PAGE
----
Building the Chassis By Jim Faust

Final crop quality often depends onthe chassis built within the canopy.The chassis refers to the architecture,or scaffold, that develops as a resultof pinching. The scaffold is influencedby several factors including light interception,pinch technique and pinch timing. In thisarticle, I will review the basic principles of branchingand demonstrate how you can manipulatespring crops with pinch timing and technique.

Supply And Demand

A basic principle of branching is that thenumber of developing shoots is proportionalto the amount of resources availableto support those shoots. In other words, ifthe plant has a number of resources available,most axilliary buds below the pinchwill develop into lateral shoots. In contrast,if resources are limited, fewer shootswill develop. The most important resourceis light intercepted by the leaves; however,root growth and the supply of water andnutrients are also important.

Light

Light interception depends on theamount of light delivered tothe canopy and the spacing ofindividual plants. When plantsare grown under low light levelsthe number of branchesdecreases. Figure 1, above,shows the increase in branchingof vinca bedding plants asthe light level increases.

Spacing impacts branchingby altering both light interceptionand the light quality deliveredto axillary buds. Figure 2,right, demonstrates how spacingand plant size impact lightinterception. The actual datawere collected on New Guineaimpatiens (3- and 6-inches tall)grown in 4-inch pots andplaced pot-tight (high density) or at staggered(low density) spacing. Light interception was calculatedby making light intensity measurementsabove and below the canopy. Light interceptionobviously increases as plants get larger or spacingis tighter; however, it is very interesting toobserve how the light delivered to individualplants increases as spacing increases.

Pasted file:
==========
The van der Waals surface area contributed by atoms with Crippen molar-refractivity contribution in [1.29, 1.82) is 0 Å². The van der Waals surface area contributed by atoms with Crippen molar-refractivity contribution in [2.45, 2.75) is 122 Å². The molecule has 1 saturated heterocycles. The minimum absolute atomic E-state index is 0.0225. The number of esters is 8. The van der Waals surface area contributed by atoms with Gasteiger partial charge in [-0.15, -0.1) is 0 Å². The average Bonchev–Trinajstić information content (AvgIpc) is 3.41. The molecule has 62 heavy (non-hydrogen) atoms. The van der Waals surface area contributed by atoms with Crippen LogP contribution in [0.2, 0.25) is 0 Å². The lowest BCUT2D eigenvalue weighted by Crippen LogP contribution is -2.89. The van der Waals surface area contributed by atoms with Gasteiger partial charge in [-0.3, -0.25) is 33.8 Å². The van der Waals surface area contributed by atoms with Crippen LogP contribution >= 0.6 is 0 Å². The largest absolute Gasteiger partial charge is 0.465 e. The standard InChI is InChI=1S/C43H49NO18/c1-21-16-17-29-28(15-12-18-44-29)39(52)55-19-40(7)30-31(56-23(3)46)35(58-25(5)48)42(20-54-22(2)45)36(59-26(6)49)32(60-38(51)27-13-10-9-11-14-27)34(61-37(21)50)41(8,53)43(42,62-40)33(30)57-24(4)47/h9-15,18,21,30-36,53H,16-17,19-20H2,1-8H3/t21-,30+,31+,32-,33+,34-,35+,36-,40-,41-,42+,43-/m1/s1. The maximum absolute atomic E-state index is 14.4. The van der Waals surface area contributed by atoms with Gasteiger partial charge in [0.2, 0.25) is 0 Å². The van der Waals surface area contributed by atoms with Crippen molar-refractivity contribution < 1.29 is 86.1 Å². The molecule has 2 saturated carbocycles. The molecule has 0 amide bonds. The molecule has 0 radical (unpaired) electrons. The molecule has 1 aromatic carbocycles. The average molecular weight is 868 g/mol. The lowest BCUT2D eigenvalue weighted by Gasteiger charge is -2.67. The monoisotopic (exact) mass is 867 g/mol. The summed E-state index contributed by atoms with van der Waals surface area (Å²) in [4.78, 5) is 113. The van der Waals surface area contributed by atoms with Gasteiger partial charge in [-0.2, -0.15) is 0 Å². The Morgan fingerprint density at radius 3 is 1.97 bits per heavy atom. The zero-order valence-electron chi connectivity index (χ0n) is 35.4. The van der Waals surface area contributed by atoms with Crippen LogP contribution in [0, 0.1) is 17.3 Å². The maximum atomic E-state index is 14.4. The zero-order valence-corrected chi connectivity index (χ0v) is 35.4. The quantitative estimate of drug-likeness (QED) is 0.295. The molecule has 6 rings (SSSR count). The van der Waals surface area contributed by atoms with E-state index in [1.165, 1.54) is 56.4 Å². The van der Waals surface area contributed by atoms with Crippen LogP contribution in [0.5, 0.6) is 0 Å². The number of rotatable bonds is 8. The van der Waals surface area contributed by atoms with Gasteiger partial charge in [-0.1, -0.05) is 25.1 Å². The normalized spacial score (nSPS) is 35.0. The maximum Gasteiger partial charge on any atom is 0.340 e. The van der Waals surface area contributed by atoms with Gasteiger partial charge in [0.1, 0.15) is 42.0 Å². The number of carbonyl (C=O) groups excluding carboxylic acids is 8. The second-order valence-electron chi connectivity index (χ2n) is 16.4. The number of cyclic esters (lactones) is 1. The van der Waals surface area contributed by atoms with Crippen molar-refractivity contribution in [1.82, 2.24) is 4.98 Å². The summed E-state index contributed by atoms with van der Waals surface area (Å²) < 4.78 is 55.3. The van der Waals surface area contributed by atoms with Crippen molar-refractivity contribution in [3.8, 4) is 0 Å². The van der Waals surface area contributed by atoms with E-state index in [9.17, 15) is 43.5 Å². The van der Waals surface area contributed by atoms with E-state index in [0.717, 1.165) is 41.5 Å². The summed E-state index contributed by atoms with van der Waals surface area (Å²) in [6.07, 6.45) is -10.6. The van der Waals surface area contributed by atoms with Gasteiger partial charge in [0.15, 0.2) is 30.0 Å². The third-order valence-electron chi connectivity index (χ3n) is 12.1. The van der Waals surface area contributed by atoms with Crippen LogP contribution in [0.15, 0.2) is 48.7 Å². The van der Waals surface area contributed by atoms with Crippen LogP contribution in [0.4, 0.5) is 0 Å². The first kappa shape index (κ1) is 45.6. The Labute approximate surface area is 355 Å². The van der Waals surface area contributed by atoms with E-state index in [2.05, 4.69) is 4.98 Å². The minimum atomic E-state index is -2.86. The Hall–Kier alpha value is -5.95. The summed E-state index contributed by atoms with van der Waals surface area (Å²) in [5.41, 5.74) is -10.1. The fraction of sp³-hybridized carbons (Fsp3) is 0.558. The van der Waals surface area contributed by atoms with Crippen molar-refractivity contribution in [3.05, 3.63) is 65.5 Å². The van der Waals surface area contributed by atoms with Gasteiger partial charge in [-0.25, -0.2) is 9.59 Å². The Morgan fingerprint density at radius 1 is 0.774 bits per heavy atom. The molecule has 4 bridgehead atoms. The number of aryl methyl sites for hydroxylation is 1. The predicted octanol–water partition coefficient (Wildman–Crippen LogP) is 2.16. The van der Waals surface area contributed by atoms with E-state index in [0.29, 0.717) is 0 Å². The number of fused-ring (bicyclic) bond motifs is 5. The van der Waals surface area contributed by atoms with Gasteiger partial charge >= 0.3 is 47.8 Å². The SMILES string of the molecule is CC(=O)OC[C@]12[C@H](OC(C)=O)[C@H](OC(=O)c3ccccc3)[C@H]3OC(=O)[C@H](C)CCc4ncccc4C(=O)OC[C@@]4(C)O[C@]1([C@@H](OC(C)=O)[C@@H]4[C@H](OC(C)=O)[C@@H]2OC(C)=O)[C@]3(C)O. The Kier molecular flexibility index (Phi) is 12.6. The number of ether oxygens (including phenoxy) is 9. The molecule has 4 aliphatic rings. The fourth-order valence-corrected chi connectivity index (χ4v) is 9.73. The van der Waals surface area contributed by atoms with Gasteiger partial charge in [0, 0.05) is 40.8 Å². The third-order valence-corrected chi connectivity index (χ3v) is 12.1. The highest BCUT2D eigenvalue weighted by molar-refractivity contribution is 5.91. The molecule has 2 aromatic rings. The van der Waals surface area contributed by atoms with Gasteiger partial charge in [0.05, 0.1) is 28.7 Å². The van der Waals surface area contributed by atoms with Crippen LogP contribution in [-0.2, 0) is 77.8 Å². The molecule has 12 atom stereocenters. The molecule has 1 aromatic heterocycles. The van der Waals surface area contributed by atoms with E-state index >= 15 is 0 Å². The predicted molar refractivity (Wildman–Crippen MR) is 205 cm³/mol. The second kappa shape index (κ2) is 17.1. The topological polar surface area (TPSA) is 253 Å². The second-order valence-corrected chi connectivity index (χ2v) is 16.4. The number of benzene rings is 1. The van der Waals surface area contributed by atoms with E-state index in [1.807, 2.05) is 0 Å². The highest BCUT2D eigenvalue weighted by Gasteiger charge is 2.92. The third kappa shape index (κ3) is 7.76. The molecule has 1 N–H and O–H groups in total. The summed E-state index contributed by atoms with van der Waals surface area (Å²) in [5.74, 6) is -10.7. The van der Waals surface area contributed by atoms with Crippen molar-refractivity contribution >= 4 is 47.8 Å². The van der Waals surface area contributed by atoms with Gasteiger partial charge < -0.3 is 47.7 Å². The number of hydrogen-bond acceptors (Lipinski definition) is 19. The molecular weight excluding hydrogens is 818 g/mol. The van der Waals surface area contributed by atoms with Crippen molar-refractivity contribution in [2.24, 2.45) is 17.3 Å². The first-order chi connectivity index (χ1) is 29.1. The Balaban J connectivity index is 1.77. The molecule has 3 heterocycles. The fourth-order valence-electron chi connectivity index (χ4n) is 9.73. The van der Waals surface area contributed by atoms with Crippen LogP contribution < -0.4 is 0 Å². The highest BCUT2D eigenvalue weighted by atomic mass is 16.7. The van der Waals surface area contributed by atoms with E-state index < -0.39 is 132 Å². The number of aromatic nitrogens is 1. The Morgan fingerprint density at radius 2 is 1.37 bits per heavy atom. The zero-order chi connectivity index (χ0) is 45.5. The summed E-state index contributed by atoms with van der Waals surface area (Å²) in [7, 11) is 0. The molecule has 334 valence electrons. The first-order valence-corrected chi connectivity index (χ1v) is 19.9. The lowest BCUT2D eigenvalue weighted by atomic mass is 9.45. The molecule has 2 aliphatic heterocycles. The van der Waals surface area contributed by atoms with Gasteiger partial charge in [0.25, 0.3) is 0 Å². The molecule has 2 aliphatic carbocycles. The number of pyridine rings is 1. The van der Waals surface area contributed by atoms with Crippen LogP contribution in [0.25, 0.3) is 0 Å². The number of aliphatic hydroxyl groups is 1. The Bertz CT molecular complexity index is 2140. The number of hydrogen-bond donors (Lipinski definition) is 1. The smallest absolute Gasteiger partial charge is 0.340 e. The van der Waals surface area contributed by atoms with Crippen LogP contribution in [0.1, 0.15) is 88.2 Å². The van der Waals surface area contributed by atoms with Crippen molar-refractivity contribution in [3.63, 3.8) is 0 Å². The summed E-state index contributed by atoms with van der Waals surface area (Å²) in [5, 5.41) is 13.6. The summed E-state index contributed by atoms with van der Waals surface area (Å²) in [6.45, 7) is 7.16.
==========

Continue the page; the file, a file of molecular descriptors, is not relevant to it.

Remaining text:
While this may be intuitive, it is noteworthy tosee that small plants placed at wider spacingdecrease the total light interception from 87 to 56percent, but the interception per plant increases 30percent (0.087 to 0.113 moles per day per plant).Similarly, large plants placed at wider spacingdecrease light interception from 97 to 70 percent,while the interception per plant increases 45 percent(0.097 to 0.140 moles per day per plant).

Additionally, a tight canopy will reduce theamount of red light that filters down to theaxillary buds. Buds that perceive filtered light(red less than far red light) do not break as wellas buds that intercept direct sunlight (red lightequals far red light). Thus, branching is inhibitedby tight canopies.

Spacing is a critical economical issue, so weare not suggesting that plants be grown at luxuriousspacing. Rather, we are trying merelyto demonstrate that crowded plants haveconsiderably lower light interception perplant and a low red-to-far-red light ratio;thus, it is to be expected that branchingwill also be greatly impacted. The takehomemessage is that the spacing at thetime of pinching will impact the plant scaffold.Overly crowded plants at the time ofpinch will certainly have lower shootcounts, so spacing needs to be consideredin regard to the time of pinching.

Container Volume